Kebabs revealed as 18th and 19th century kingly delights

  • Date

    Thu 16 Nov 23

Illustration of George III eating a boiled egg. Courtesy of the Rijksmuseum.

Turkish kebabs have been revealed as an unexpected dish fit for a king in a detailed analysis of food eaten by King George III and his son the Prince Regent, George IV.

The study of what was eaten by the kings and their royal households at Kew Palace and Carlton House between 1788 and 1813 has resulted in a database of 3,000 unique dishes served to the kings, as well as 40,000 served dishes.

As well as the top five dishes of chicken broth, sweet tarts, roast capon, roast mutton and asparagus, the research has thrown up a few surprises.

“Turkish kebabs might seem unexpected, but they are part of a group of foods enjoyed by the kings and their households that demonstrate the impact of the British Empire, travel, and trade on eating habits.

“Kebabs were commonly eaten across the Ottoman Empire, for example, as described by British travellers. If anything, it is quite late to see them at the royal table, as recipes had already been in circulation since the 1750s,” explained Dr Lisa Smith, a co-author of the study.

The researchers used data from two kitchen ledgers from Kew Palace and Carlton House which detail the daily food allocations of every table in the two palaces.

The revelation of the kebab on the royal menu inspired an ‘odd one out’ question in a recent episode of the BBC’s satirical quiz show, Have I Got News For You. However, they weren’t the only tastes from abroad found in the analysis.

“Sugar, spices, chocolate, tea, and coffee all appear, reflecting the transformation of the British public’s eating and drinking habits during the eighteenth century. European cuisine like pasta and parmesan were also served at George III’s dinner table. The flavour profile overall was shifting from a century earlier. For example, orange water was being used in place of rose water in confectionary. There were also more varieties of pepper from East Asia and the West Indies and different herbs like tarragon that were typically associated with French recipes,” added Dr Smith, from Essex’s School of Philosophical, Historical and Interdisciplinary Studies.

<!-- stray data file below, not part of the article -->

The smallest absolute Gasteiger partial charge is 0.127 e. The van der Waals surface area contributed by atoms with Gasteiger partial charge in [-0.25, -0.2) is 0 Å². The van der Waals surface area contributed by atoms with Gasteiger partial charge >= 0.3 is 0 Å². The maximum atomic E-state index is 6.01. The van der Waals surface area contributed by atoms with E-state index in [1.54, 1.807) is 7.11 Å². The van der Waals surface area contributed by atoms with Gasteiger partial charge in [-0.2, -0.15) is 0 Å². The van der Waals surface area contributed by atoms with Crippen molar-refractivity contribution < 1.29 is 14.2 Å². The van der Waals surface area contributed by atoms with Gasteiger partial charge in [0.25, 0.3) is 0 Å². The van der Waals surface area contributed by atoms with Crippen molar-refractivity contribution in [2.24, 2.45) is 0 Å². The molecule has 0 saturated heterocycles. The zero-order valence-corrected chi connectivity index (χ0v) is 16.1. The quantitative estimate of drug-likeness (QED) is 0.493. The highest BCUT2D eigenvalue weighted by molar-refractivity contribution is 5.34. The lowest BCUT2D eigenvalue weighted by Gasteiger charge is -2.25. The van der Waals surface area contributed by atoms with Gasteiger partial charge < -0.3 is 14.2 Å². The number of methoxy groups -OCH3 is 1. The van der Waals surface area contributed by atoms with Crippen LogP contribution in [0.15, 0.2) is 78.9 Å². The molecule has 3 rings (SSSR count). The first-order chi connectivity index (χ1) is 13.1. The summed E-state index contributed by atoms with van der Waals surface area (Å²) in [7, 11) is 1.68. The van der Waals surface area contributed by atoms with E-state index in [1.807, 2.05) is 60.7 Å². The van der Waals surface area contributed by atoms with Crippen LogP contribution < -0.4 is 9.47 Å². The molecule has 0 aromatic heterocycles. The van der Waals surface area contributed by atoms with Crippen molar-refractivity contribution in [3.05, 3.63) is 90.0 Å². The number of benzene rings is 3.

Dr Smith is working with Essex graduate Dr Rachel Rich, from Leeds Beckett University, Dr Sarah Fox from the University of Birmingham, and Dr Adam Crymble from University College London on the project. Their recent findings were published in Food & History.

Each dish was classified by key ingredients and cooking methods resulting in over 1.3 million points of valuable data and painting a detailed picture of daily eating in the royal households.

George III’s favourite dish was chicken broth. On the few occasions he dined alone he opted for simple food like roast chicken followed by fruit tart. The research has revealed that George IV however favoured richer food, including deep-fried cream and deep-fried potatoes with chicken, a forerunner of chicken and chips.

Dr Smith concluded: “The dataset is useful for understanding the way in which foodstuffs and tastes were changing in this period, as well as how the various members of the royal households, from servants to King, ate on a daily basis.

“Through the data, we explore the connection between ‘British’ food and influences from around the world, including foods from the family’s German background to the soups made from turtles brought from the West Indies. Our project looks at the royal table as a key location for nation-building at a time when ‘Britishness’ was being defined. And crucially, the absence of certain foods, such as curry, can tell us as much about ‘British’ food and changing tastes as the King’s occasional taste for kebabs.”

Header image courtesy of the Rijksmuseum.